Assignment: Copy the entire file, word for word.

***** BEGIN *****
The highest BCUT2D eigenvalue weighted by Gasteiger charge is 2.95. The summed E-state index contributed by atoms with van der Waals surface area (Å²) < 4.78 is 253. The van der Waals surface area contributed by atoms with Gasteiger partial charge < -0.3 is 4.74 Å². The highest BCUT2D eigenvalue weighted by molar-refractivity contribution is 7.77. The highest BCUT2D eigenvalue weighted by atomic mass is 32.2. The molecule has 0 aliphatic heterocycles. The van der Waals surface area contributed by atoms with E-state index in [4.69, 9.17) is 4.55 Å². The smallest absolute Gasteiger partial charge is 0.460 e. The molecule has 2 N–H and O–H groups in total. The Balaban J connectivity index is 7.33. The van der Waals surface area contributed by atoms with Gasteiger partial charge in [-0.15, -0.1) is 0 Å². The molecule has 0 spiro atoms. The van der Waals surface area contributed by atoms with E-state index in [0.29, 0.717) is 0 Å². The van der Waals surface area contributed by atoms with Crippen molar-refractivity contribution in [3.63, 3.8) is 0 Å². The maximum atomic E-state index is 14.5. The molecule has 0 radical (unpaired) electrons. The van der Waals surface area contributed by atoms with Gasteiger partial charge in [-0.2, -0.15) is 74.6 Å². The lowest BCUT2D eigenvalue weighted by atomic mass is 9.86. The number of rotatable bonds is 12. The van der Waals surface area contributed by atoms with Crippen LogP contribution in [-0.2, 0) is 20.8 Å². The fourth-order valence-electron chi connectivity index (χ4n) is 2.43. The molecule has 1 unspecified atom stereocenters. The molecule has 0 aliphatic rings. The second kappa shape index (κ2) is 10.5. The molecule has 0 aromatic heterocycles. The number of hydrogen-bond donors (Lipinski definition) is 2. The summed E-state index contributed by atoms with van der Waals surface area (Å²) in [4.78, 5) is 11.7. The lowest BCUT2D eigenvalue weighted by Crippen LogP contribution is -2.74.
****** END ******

The highest BCUT2D eigenvalue weighted by Gasteiger charge is 2.95. The summed E-state index contributed by atoms with van der Waals surface area (Å²) < 4.78 is 253. The van der Waals surface area contributed by atoms with Gasteiger partial charge < -0.3 is 4.74 Å². The highest BCUT2D eigenvalue weighted by molar-refractivity contribution is 7.77. The highest BCUT2D eigenvalue weighted by atomic mass is 32.2. The molecule has 0 aliphatic heterocycles. The van der Waals surface area contributed by atoms with E-state index in [4.69, 9.17) is 4.55 Å². The smallest absolute Gasteiger partial charge is 0.460 e. The molecule has 2 N–H and O–H groups in total. The Balaban J connectivity index is 7.33. The van der Waals surface area contributed by atoms with Gasteiger partial charge in [-0.15, -0.1) is 0 Å². The molecule has 0 spiro atoms. The van der Waals surface area contributed by atoms with E-state index in [0.29, 0.717) is 0 Å². The van der Waals surface area contributed by atoms with Crippen molar-refractivity contribution in [3.63, 3.8) is 0 Å². The maximum atomic E-state index is 14.5. The molecule has 0 radical (unpaired) electrons. The van der Waals surface area contributed by atoms with Gasteiger partial charge in [-0.2, -0.15) is 74.6 Å². The lowest BCUT2D eigenvalue weighted by atomic mass is 9.86. The number of rotatable bonds is 12. The van der Waals surface area contributed by atoms with Crippen LogP contribution in [-0.2, 0) is 20.8 Å². The fourth-order valence-electron chi connectivity index (χ4n) is 2.43. The molecule has 1 unspecified atom stereocenters. The molecule has 0 aliphatic rings. The second kappa shape index (κ2) is 10.5. The molecule has 0 aromatic heterocycles. The number of hydrogen-bond donors (Lipinski definition) is 2. The summed E-state index contributed by atoms with van der Waals surface area (Å²) in [4.78, 5) is 11.7. The lowest BCUT2D eigenvalue weighted by Crippen LogP contribution is -2.74.